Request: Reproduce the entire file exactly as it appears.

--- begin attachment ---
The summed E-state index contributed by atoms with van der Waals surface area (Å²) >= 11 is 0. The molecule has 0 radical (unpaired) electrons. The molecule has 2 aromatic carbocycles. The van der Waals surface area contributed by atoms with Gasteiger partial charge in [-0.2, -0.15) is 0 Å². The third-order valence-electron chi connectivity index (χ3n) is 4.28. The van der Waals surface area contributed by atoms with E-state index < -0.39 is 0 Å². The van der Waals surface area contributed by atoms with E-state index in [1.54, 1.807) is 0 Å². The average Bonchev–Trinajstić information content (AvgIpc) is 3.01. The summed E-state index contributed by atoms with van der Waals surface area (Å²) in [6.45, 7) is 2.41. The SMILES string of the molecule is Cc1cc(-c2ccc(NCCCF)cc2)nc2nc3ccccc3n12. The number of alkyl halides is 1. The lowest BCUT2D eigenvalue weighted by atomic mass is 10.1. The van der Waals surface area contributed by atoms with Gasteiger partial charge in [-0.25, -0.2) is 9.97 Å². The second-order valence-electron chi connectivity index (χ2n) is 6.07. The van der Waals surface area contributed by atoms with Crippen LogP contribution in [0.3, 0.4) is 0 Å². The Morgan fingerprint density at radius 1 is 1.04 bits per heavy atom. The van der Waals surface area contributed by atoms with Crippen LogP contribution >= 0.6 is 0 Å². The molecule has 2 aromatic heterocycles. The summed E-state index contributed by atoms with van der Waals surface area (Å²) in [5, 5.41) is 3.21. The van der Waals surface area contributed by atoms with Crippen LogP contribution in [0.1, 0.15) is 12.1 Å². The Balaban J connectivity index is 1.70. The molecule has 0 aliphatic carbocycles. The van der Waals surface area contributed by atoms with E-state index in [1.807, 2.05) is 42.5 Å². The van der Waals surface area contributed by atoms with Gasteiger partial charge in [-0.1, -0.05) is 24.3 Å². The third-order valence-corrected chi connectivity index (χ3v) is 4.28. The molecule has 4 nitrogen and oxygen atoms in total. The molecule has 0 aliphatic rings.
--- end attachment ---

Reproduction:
The summed E-state index contributed by atoms with van der Waals surface area (Å²) >= 11 is 0. The molecule has 0 radical (unpaired) electrons. The molecule has 2 aromatic carbocycles. The van der Waals surface area contributed by atoms with Gasteiger partial charge in [-0.2, -0.15) is 0 Å². The third-order valence-electron chi connectivity index (χ3n) is 4.28. The van der Waals surface area contributed by atoms with E-state index < -0.39 is 0 Å². The van der Waals surface area contributed by atoms with E-state index in [1.54, 1.807) is 0 Å². The average Bonchev–Trinajstić information content (AvgIpc) is 3.01. The summed E-state index contributed by atoms with van der Waals surface area (Å²) in [6.45, 7) is 2.41. The SMILES string of the molecule is Cc1cc(-c2ccc(NCCCF)cc2)nc2nc3ccccc3n12. The number of alkyl halides is 1. The lowest BCUT2D eigenvalue weighted by atomic mass is 10.1. The van der Waals surface area contributed by atoms with Gasteiger partial charge in [-0.25, -0.2) is 9.97 Å². The second-order valence-electron chi connectivity index (χ2n) is 6.07. The van der Waals surface area contributed by atoms with Crippen LogP contribution in [0.3, 0.4) is 0 Å². The Morgan fingerprint density at radius 1 is 1.04 bits per heavy atom. The van der Waals surface area contributed by atoms with Crippen LogP contribution >= 0.6 is 0 Å². The molecule has 2 aromatic heterocycles. The summed E-state index contributed by atoms with van der Waals surface area (Å²) in [5, 5.41) is 3.21. The van der Waals surface area contributed by atoms with Crippen LogP contribution in [0.1, 0.15) is 12.1 Å². The Balaban J connectivity index is 1.70. The molecule has 0 aliphatic carbocycles. The van der Waals surface area contributed by atoms with E-state index in [1.807, 2.05) is 42.5 Å². The van der Waals surface area contributed by atoms with Gasteiger partial charge in [-0.1, -0.05) is 24.3 Å². The third-order valence-corrected chi connectivity index (χ3v) is 4.28. The molecule has 4 nitrogen and oxygen atoms in total. The molecule has 0 aliphatic rings.